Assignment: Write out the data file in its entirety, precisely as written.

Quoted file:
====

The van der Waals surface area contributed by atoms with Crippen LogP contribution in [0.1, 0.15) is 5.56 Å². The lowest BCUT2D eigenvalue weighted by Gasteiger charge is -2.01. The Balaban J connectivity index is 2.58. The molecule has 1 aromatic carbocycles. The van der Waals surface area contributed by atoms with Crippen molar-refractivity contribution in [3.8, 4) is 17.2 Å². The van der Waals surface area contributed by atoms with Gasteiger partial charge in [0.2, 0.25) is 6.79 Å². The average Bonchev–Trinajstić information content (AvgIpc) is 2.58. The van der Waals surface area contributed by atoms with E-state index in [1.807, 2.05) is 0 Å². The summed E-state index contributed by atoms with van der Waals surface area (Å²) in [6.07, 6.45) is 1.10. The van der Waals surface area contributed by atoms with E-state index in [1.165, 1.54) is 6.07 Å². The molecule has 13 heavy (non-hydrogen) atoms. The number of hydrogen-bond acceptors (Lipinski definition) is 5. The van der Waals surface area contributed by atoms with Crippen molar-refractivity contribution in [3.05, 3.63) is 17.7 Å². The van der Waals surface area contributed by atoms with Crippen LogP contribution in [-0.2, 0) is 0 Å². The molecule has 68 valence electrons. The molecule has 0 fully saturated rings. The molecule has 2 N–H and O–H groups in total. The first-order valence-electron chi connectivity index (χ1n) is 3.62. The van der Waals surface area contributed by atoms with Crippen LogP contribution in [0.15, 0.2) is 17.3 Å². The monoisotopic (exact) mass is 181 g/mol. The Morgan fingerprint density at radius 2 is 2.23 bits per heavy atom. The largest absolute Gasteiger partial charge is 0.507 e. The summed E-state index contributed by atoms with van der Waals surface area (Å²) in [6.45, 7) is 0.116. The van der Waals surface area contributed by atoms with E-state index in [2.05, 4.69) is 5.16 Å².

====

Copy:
The van der Waals surface area contributed by atoms with Crippen LogP contribution in [0.1, 0.15) is 5.56 Å². The lowest BCUT2D eigenvalue weighted by Gasteiger charge is -2.01. The Balaban J connectivity index is 2.58. The molecule has 1 aromatic carbocycles. The van der Waals surface area contributed by atoms with Crippen molar-refractivity contribution in [3.8, 4) is 17.2 Å². The van der Waals surface area contributed by atoms with Gasteiger partial charge in [0.2, 0.25) is 6.79 Å². The average Bonchev–Trinajstić information content (AvgIpc) is 2.58. The van der Waals surface area contributed by atoms with E-state index in [1.807, 2.05) is 0 Å². The summed E-state index contributed by atoms with van der Waals surface area (Å²) in [6.07, 6.45) is 1.10. The van der Waals surface area contributed by atoms with E-state index in [1.165, 1.54) is 6.07 Å². The molecule has 13 heavy (non-hydrogen) atoms. The number of hydrogen-bond acceptors (Lipinski definition) is 5. The van der Waals surface area contributed by atoms with Crippen molar-refractivity contribution in [3.05, 3.63) is 17.7 Å². The van der Waals surface area contributed by atoms with Crippen LogP contribution in [-0.2, 0) is 0 Å². The molecule has 68 valence electrons. The molecule has 0 fully saturated rings. The molecule has 2 N–H and O–H groups in total. The first-order valence-electron chi connectivity index (χ1n) is 3.62. The van der Waals surface area contributed by atoms with Crippen LogP contribution in [0.15, 0.2) is 17.3 Å². The monoisotopic (exact) mass is 181 g/mol. The Morgan fingerprint density at radius 2 is 2.23 bits per heavy atom. The largest absolute Gasteiger partial charge is 0.507 e. The summed E-state index contributed by atoms with van der Waals surface area (Å²) in [6.45, 7) is 0.116. The van der Waals surface area contributed by atoms with E-state index in [2.05, 4.69) is 5.16 Å².